Updated: Oct 24, 2020
So now we move from a world of unfortunate kids who are locked up, to the world of Rock Camp where kids are dropped off by mom or dad in their SUV's, with guitar case in hand.
Rock Camp was held during summer and school holidays. It provided educational opportunities related to the business of music through visits from professionals who shared their expertise, and field trips to places such as a recording studio. But its main purpose was stated at the end of each daily morning gathering with the camp director's query "Are you ready to rock?" This was our cue to head for our rehearsal classrooms with anywhere from four to six students to work up a repertoire of cover or original rock tunes.
Most of these kids were beginners with very limited training or experience under their belts who were there for the opportunity of performing at a community venue in front of a live audience. The first thing that needed to be done in rehearsal after tuning up was to try and create some semblance of a reasonable volume level with a balance that allowed everyone to hear everyone else without continually cranking up the volume to 10. Once this level was established, the trick was to hold on to it. Then came the serious business of actually learning your part by ear and playing it in time with others.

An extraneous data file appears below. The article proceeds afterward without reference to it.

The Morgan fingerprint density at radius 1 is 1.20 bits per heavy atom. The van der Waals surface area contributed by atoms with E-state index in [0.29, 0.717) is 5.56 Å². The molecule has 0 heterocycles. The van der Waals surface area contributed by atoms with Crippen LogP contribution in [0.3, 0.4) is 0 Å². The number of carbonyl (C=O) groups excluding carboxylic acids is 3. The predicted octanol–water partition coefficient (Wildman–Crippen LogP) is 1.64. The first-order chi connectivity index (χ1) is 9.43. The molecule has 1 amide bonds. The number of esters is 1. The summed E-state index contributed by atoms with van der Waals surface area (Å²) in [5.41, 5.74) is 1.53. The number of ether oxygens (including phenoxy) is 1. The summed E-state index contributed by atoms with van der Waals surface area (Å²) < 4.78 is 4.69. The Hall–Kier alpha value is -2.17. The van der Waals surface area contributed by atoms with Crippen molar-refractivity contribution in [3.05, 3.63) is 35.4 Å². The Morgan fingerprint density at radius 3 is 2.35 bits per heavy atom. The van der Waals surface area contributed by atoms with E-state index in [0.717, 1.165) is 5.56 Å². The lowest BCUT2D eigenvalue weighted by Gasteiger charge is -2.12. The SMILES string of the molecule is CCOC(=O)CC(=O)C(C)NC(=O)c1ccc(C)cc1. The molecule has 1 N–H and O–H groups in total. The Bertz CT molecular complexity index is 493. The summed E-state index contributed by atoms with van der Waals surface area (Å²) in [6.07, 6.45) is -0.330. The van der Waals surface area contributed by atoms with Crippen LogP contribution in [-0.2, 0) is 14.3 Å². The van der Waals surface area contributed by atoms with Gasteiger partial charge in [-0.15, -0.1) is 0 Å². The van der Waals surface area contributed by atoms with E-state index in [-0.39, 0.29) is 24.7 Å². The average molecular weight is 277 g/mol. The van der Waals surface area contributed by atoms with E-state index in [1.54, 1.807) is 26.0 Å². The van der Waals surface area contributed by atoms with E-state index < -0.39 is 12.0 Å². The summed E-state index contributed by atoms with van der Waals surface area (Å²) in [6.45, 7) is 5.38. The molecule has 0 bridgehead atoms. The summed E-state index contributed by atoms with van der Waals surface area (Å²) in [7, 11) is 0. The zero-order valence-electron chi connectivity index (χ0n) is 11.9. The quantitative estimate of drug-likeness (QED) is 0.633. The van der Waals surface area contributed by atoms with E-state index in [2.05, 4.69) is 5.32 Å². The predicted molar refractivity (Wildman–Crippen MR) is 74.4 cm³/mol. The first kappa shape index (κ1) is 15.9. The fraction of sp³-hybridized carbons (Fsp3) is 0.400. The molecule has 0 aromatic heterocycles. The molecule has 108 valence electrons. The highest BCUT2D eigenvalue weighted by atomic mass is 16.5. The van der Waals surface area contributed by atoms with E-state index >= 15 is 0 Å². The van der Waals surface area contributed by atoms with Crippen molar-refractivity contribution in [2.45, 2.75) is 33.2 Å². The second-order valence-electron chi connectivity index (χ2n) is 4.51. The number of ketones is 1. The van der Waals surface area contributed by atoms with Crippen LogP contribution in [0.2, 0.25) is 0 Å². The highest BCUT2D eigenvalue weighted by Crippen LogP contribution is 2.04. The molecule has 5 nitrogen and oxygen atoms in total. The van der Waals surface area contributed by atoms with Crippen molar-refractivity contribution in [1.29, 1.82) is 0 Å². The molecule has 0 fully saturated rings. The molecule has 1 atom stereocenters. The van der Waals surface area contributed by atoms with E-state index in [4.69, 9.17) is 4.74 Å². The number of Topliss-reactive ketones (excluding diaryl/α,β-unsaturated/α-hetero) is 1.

The live public performances at the end of each camp session generally turned out to be a very positive and enjoyable experience. But from an educational standpoint I feel each student might have reached a higher level if group rehearsals were augmented with specialized seminars for aspiring guitarists, bassists, drummers, keyboardists, singers, arrangers and engineers. It was the lack of formalized skill building that led some students to assert themselves by cranking up the volume, and me to lose my interest in Rock Camp. I really wanted to help these kids learn to play, but the difficulty of trying to bridge the disparity in their playing levels and risking my hearing were not sacrifices I was willing to make.